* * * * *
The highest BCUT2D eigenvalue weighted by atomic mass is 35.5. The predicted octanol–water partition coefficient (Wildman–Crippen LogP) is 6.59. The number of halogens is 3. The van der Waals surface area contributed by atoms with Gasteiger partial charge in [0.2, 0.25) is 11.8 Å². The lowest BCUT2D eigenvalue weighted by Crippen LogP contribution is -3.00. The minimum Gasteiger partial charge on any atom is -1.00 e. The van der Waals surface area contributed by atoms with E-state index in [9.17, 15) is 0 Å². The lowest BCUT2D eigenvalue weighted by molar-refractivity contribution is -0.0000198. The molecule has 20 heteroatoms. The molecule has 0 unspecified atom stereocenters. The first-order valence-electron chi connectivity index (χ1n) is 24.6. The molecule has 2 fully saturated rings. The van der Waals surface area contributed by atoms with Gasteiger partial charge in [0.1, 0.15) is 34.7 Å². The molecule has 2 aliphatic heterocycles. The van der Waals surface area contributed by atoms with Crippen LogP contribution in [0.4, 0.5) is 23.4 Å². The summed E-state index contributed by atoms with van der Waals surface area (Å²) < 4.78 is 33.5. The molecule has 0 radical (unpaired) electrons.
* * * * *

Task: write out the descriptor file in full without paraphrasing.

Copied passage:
The highest BCUT2D eigenvalue weighted by atomic mass is 35.5. The predicted octanol–water partition coefficient (Wildman–Crippen LogP) is 6.59. The number of halogens is 3. The van der Waals surface area contributed by atoms with Gasteiger partial charge in [0.2, 0.25) is 11.8 Å². The lowest BCUT2D eigenvalue weighted by Crippen LogP contribution is -3.00. The minimum Gasteiger partial charge on any atom is -1.00 e. The van der Waals surface area contributed by atoms with E-state index in [9.17, 15) is 0 Å². The lowest BCUT2D eigenvalue weighted by molar-refractivity contribution is -0.0000198. The molecule has 20 heteroatoms. The molecule has 0 unspecified atom stereocenters. The first-order valence-electron chi connectivity index (χ1n) is 24.6. The molecule has 2 fully saturated rings. The van der Waals surface area contributed by atoms with Gasteiger partial charge in [0.1, 0.15) is 34.7 Å². The molecule has 2 aliphatic heterocycles. The van der Waals surface area contributed by atoms with Crippen LogP contribution in [0.4, 0.5) is 23.4 Å². The summed E-state index contributed by atoms with van der Waals surface area (Å²) < 4.78 is 33.5. The molecule has 0 radical (unpaired) electrons.